Primark owner takes hit during lockdown

Retail has struggled over the coronavirus pandemic, but can consumer spending turn the tide as stores reopen?

Article updated: 2 July 2020 1:00pm Author: Helal Miah

  • Majority of fall in sales witnessed by the group can be attributed to closure of Primark stores, where sales fell by 75% over the quarter
  • Cash outflows were also substantial, leaking £800mn during a 12 week period from March to May
  • Investors welcome other business lines coming to the rescue, as Agriculture, Sugar, Grocery and Ingredients businesses collectively saw increased demand
  • Recommendation: We maintain our cautious ‘Hold’ but investors who bought in because of Primark’s previous growth record will be kicking themselves as they see rivals such as Boohoo and ASOS march on

In this environment diversification is proving to be a key asset for many companies such as ABF. While their clothing business was all but shut during the lockdown period, their foods and groceries business helped mitigate the damage. For the 40 weeks to the 20th of June, group sales dropped by 13% and the last quarter saw sales fall by 39%. Pretty much all of the decline was as a result of the closure of the Primark stores where sales fell by 75% during the quarter. Cash outflows from the retail unit were substantial, leaking £800m during a 12 week period from March to May. The group honoured payments to suppliers for orders prior to 17 April but also cut its operating expenses by 50% to limit the outflow to £100m a month while stores remained closed. However, the group lost sales of £650m a month and management must surely be considering how different the situation could have been if they had an online store to channel their sales through. Since reopening, sales seemed to have been pretty good, but we question how much of this is just pent up spending needs and whether, once this is satisfied, consumers will still be heading to physical stores in big numbers given that the virus has not disappeared.

Investors will be pretty happy that its other businesses have come to the rescue and helped mitigate the damage. Collectively, the Agriculture, Sugar, Grocery and Ingredients businesses all saw increased demand, especially Groceries where sales rose by 9% and retail spending more than made up for the loss in sales from the food services sector. These businesses are expected to trade well for the remainder of the year and this encouraging outlook has lifted the shares by over 7% this morning. However, the Primark unit is expected to see profits plunge by two thirds to between £300m-£350m.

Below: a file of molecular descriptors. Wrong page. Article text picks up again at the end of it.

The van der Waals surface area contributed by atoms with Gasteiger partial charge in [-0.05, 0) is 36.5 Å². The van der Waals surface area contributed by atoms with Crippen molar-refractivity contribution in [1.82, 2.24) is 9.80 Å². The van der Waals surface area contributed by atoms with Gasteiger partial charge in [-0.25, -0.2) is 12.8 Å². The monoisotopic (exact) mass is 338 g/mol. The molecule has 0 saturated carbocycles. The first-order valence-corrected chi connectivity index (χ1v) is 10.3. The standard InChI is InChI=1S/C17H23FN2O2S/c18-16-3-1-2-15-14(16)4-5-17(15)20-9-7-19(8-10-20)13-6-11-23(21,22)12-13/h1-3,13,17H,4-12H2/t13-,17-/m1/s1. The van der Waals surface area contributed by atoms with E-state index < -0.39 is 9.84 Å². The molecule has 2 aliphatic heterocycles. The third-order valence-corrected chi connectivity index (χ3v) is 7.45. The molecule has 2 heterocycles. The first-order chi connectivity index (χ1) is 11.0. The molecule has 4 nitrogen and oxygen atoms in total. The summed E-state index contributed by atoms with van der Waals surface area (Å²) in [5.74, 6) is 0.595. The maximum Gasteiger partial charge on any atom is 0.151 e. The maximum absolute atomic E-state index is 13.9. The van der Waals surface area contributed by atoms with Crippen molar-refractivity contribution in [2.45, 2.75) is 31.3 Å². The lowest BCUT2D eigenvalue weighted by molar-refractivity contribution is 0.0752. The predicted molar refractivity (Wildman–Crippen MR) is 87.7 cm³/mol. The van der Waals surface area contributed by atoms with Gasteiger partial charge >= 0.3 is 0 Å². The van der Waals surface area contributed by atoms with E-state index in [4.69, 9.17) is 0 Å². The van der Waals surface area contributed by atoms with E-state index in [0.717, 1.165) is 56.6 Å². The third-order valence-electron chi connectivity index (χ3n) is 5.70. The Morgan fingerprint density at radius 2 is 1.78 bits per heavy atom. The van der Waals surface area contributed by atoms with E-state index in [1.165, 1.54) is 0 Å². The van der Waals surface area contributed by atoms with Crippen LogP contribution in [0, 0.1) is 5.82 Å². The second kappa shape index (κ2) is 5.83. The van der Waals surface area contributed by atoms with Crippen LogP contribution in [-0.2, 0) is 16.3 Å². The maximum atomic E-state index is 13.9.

While this trading update is relatively encouraging,, the shares have a long way to go to get back to the pre-crisis levels. Most of this will be explained by the fear surrounding its once prized asset Primark; without an online sales channel it could end up being a liability if lockdowns become a regular occurrence as the virus spreads in waves. Investors who bought the shares because of Primark’s previous growth record will be kicking themselves as they see rivals such as Boohoo and ASOS march on. We remain with our cautious Hold recommendation on the shares.

All information given including prices, yields and our opinion is correct at the time of publication. Our opinions on investments can change at any time and for our latest view please go to To understand how our Investment research team arrive at their views please read our Investment Research Policy.

Helal Miah portrait photo
Helal Miah

Investment Research Analyst

After graduating with an economics degree from University College London, Helal started his career within private banking at Smith & Williamson Investment Management and later held analyst and fund manager roles with the Industrial Bank of Japan, Schroders and Mitsubishi Corporation. He is a chartered fellow of the Chartered Institute for Securities & Investment. 

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